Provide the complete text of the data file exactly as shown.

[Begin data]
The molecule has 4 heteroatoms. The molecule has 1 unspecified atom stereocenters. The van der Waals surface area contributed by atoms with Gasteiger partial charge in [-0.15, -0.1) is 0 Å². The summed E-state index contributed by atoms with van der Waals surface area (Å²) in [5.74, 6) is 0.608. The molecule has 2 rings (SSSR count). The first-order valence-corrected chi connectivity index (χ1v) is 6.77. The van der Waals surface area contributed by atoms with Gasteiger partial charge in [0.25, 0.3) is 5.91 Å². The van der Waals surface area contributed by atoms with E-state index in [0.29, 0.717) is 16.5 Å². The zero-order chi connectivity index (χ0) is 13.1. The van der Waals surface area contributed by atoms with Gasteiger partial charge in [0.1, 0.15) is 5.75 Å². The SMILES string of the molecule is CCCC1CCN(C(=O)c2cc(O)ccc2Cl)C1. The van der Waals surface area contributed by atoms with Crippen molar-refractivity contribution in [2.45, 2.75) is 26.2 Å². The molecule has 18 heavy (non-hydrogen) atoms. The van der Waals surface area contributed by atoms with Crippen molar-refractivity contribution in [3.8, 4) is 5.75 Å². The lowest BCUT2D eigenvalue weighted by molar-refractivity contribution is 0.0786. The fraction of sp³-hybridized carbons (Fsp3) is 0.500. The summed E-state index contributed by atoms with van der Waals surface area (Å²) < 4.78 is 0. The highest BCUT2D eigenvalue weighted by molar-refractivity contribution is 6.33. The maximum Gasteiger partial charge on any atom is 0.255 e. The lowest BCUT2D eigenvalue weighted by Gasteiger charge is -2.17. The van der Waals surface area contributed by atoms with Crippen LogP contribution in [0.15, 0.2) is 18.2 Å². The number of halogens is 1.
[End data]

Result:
The molecule has 4 heteroatoms. The molecule has 1 unspecified atom stereocenters. The van der Waals surface area contributed by atoms with Gasteiger partial charge in [-0.15, -0.1) is 0 Å². The summed E-state index contributed by atoms with van der Waals surface area (Å²) in [5.74, 6) is 0.608. The molecule has 2 rings (SSSR count). The first-order valence-corrected chi connectivity index (χ1v) is 6.77. The van der Waals surface area contributed by atoms with Gasteiger partial charge in [0.25, 0.3) is 5.91 Å². The van der Waals surface area contributed by atoms with E-state index in [0.29, 0.717) is 16.5 Å². The zero-order chi connectivity index (χ0) is 13.1. The van der Waals surface area contributed by atoms with Gasteiger partial charge in [0.1, 0.15) is 5.75 Å². The SMILES string of the molecule is CCCC1CCN(C(=O)c2cc(O)ccc2Cl)C1. The van der Waals surface area contributed by atoms with Crippen molar-refractivity contribution in [2.45, 2.75) is 26.2 Å². The molecule has 18 heavy (non-hydrogen) atoms. The van der Waals surface area contributed by atoms with Crippen molar-refractivity contribution in [3.8, 4) is 5.75 Å². The lowest BCUT2D eigenvalue weighted by molar-refractivity contribution is 0.0786. The fraction of sp³-hybridized carbons (Fsp3) is 0.500. The summed E-state index contributed by atoms with van der Waals surface area (Å²) < 4.78 is 0. The highest BCUT2D eigenvalue weighted by molar-refractivity contribution is 6.33. The maximum Gasteiger partial charge on any atom is 0.255 e. The lowest BCUT2D eigenvalue weighted by Gasteiger charge is -2.17. The van der Waals surface area contributed by atoms with Crippen LogP contribution in [0.15, 0.2) is 18.2 Å². The number of halogens is 1.